Lockhart was seen near Sallisaw last week
From the files of Your Sequoyah County Times
25 Years Ago
(From the Feb. 11,1999, issue of the Sequoyah County Times) —A meeting to discuss a solution for the Sequoyah County 911 system will be held at 7 p.m. Thursday in the county commissioners’ meeting room.
The county commissioners, members of the Sequoyah County 911 Trust Authority, and the sheriff have agreed to meet to discuss a possible solution in order to get the county’s 911 system online, Bruce Tabor, district one county commissioner, said at Monday’s board meeting.
Darryl Phillips, a Sallisaw citizen, spoke with the board about his concerns about the 911 system.
“It seems that the county has been stringing this thing on long enough,” he said.
“We need to move on with this and get the system operational,” he said.
Tabor and the board asked Phillips to attend the meeting Thursday to further discuss possible solutions for the system.
50 Years Ago
(From the Feb. 7,1974, issue of the Sequoyah County Times) —Effective Feb. 18, the City of Sallisaw will close its present dump and will begin utilizing the countywide sanitary landfill full-time, Sallisaw City Manager Lloyd
SEE Haskins said this week.
Haskins said the dump will close on Sunday and will not reopen.
—The new Sequoyah County’s Indian Capital Area Vocational Technical School, located in the Sallisaw Industrial Park will be dedicated Sunday, with ceremonies to begin at 2 p.m.
Following the dedication ceremonies, a tour of the new school will be given, with refreshments to be supplied by the Sallisaw Parent-Teacher Organization.
The county facility is a branch of the Indian Capital Vo-Tech School in Muskogee.
75 Years Ago
(From the Feb. 11, 1949, issue of
the Sequoyah County Times) —Arvil Smith and H.C. Winters this week announced the forming of a partnership to conduct a cleaning, pressing, and hat renovating plant in Sallisaw.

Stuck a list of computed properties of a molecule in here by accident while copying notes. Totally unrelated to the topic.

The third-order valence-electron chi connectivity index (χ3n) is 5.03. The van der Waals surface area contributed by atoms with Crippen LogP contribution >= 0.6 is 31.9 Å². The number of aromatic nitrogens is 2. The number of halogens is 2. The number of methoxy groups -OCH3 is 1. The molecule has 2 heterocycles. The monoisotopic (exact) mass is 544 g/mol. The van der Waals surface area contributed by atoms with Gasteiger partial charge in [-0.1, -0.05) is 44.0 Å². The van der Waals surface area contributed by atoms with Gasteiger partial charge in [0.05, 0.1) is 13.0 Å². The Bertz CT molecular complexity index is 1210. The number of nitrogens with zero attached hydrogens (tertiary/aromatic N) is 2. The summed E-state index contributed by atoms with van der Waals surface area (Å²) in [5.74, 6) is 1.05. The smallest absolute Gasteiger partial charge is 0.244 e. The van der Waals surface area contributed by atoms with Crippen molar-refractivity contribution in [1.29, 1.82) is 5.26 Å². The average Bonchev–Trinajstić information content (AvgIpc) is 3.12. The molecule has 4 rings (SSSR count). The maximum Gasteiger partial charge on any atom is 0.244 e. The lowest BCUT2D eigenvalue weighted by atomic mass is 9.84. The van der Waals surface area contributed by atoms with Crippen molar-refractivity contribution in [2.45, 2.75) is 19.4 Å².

The firm will occupy the new building just completed that adjoins Stevenson’s Drive-In Grocery store.
They are offering a $5.00 cash award for an appropriate name for their business. The contest closes February 15. They will announce the opening date soon, they said.
—Mr. and Mrs. Clarence Hester this week took charge of John and Bernie’s Barbeque which they purchased from John Sallee and Bernie Ellis.
Mr. and Mrs. Hester need no introduction in Sallisaw as they formerly operated a café here.
The building has been completely remodeled and redecorated, and it has been renamed Hester’s Café.
100 years ago
(From the Feb. 8, 1924, issue of the Sequoyah County Democrat)
—Ed Lockhart was on a short visit in the vicinity of Prices Chapel last week according to reliable information obtained by the sheriff’s office and a pursuit of the most wanted man in this section of the state began.
According to the information received at the sheriff’s office last week Lockhart, accompanied by two other men were in a car near Prices Chapel and were stuck in the mud. They secured the assistance of a nearby farmer who pulled them out of the mud. The farmer, according to the sheriff’s office identified Lockhart as one of the three men occupying the car.
The sheriff’s force raided a house near McCoy Ford last week after a “tip” was given that Lockhart was there. No trace of the bandit was found after a thorough search of the farm. Sheriff Johnston feels certain that Lockhart visited relatives near Marble City last week. He is wanted at Harrison, Arkansas, as an accomplice in the raid on a bank there three years ago in which Henry Starr was killed. Lockhart was captured in this city last year by Night Patrolman Chuculate and after staying in the county jail for several weeks he entered a plea of guilty of raiding the Farmer’s State Bank at Gore and was sentenced to twenty-five years in the state penitentiary at McAlester by former District Judge J.H. Jarman. Lockhart was paroled by Governor Walton for ninety days, but his parole was revoked by the governor.
Lockhart was later captured near Jay in Delaware County and was liberated from the jail there by a number of masked men. He has been at large since.
Just what business Lockhart had in Prices Chapel community last week is a mystery to the local authorities. At the time of his visit the roads were almost in an impassable condition for an automobile. It is thought Lockhart was enroute with his confederated to the hill north of Marble City at this time after a visit with relatives in Arkansas.